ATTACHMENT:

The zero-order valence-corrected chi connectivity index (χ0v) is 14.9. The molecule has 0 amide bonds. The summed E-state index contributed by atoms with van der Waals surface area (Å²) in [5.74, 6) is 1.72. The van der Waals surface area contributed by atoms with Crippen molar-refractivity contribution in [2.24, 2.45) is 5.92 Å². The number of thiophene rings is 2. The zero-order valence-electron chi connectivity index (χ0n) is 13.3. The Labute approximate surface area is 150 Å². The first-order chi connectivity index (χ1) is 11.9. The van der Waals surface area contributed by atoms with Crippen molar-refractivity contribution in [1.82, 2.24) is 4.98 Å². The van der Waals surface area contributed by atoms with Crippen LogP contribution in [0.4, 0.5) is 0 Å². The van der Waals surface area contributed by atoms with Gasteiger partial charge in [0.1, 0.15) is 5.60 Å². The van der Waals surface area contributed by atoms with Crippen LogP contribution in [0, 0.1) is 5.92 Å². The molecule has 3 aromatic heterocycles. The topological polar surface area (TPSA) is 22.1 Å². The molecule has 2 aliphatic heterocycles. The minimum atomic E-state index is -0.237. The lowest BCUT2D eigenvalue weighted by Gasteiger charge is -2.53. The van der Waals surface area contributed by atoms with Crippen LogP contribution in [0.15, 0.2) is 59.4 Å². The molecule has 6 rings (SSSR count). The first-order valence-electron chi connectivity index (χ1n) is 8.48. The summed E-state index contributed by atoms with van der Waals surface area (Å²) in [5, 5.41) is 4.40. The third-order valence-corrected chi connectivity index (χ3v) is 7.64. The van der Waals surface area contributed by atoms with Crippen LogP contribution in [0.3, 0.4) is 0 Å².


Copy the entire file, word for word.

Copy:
The zero-order valence-corrected chi connectivity index (χ0v) is 14.9. The molecule has 0 amide bonds. The summed E-state index contributed by atoms with van der Waals surface area (Å²) in [5.74, 6) is 1.72. The van der Waals surface area contributed by atoms with Crippen molar-refractivity contribution in [2.24, 2.45) is 5.92 Å². The number of thiophene rings is 2. The zero-order valence-electron chi connectivity index (χ0n) is 13.3. The Labute approximate surface area is 150 Å². The first-order chi connectivity index (χ1) is 11.9. The van der Waals surface area contributed by atoms with Crippen molar-refractivity contribution in [1.82, 2.24) is 4.98 Å². The van der Waals surface area contributed by atoms with Crippen LogP contribution in [0.4, 0.5) is 0 Å². The van der Waals surface area contributed by atoms with Gasteiger partial charge in [0.1, 0.15) is 5.60 Å². The van der Waals surface area contributed by atoms with Crippen LogP contribution in [0, 0.1) is 5.92 Å². The molecule has 3 aromatic heterocycles. The topological polar surface area (TPSA) is 22.1 Å². The molecule has 2 aliphatic heterocycles. The minimum atomic E-state index is -0.237. The lowest BCUT2D eigenvalue weighted by Gasteiger charge is -2.53. The van der Waals surface area contributed by atoms with Crippen LogP contribution in [0.15, 0.2) is 59.4 Å². The molecule has 6 rings (SSSR count). The first-order valence-electron chi connectivity index (χ1n) is 8.48. The summed E-state index contributed by atoms with van der Waals surface area (Å²) in [5, 5.41) is 4.40. The third-order valence-corrected chi connectivity index (χ3v) is 7.64. The van der Waals surface area contributed by atoms with Crippen LogP contribution in [0.3, 0.4) is 0 Å².